This editorial appeared in The Fairbanks Daily News-Miner:
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"People no longer challenge and think." That was the startling word the other week from Bob Malone, chief executive officer of BP America, at a hearing of a U.S. House subcommittee investigating last year's spill of about 200,000 gallons of oil from a corroded feeder line at Prudhoe Bay, which is operated by BP on behalf of several companies.
Malone was being questioned sharply about the management culture at BP and among company personnel on the North Slope.
What's more, Malone added that he and others at BP now believe that budget pressures coming down from BP headquarters contributed to the atmosphere that led to the maintenance failure. "We recognize that those budget pressures put our employees in a very difficult place," he told the House members, who are part of the House Energy and Commerce Committee.
The March 2006 spill was the largest at Prudhoe Bay and led to a partial shutdown of the field.
Malone, judging by the news accounts of the hearing, appeared to adopt the right tone with members. He may have had little choice: BP's image has been battered by the Alaska spill, a deadly refinery explosion in Texas, and the public perception that high profits from high oil prices are wildly out of bounds for all oil companies. That, and the Democratic-controlled Congress is less than friendly to the oil industry.
Mr. Malone may also have had to speak the conciliatory words because of the revelation of several e-mails that seem to indicate BP was inclined to cut corners at Prudhoe Bay.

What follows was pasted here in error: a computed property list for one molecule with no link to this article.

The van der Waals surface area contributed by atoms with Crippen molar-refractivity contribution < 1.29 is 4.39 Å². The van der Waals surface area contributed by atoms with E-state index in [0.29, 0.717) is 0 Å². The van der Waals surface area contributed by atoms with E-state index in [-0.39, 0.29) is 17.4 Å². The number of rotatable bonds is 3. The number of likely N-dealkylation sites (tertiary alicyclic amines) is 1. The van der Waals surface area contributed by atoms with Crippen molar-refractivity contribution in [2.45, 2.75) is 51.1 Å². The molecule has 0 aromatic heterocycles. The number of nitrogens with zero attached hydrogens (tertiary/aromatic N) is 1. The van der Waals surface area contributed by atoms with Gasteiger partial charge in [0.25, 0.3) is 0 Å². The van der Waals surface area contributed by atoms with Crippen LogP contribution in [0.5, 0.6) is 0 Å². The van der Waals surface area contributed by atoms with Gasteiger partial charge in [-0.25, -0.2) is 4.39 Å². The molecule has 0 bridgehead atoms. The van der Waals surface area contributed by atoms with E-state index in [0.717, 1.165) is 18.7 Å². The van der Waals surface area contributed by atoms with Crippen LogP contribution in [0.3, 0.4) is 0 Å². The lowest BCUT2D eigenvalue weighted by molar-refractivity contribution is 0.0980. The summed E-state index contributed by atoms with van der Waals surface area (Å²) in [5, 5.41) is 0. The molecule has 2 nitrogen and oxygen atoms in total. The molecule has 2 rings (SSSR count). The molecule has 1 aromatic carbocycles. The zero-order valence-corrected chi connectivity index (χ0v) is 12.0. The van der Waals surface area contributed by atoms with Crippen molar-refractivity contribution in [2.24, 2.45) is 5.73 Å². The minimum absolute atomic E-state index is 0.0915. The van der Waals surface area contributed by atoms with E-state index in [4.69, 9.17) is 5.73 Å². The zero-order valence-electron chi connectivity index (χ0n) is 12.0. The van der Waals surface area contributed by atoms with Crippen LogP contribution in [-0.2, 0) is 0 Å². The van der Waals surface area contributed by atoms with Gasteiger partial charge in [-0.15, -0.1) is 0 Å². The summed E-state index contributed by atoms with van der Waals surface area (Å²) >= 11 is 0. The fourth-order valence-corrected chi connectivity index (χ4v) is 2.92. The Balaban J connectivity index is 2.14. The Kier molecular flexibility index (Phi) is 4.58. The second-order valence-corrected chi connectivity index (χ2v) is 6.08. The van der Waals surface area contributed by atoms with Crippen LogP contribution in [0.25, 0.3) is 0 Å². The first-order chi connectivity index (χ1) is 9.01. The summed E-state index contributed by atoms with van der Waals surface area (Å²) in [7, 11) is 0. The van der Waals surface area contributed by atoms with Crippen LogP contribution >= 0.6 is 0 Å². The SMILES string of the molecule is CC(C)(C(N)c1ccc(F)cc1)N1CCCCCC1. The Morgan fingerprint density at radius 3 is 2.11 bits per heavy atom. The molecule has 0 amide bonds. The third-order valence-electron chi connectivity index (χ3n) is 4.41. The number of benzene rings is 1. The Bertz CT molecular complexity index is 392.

In one company e-mail, from 1999, according an Associated Press report of the hearing, BP managers sought a 10 percent reduction in the use of an anti-corrosion chemical but said the move would be "a risky call."
Another e-mail, from October 2001, said money didn't exist to continue use of another anti-corrosion chemical, that use of the chemical should be discontinued quickly, and that the decision was "rather disagreeable."
Notes like that don't inspire confidence.
Congress, if Democrats can keep in check their giddiness at having oil executives in the hot seat, can serve a helpful purpose by shedding light on how the oil companies are conducting themselves on public lands - and for a public that has an insatiable appetite for products fueled by the oil found there. Congress, through this and perhaps other hearings, should seek not to castigate but to work with BP and other companies to restore confidence in an industry that has many critics but that is nevertheless vital to the nation's current way of living.
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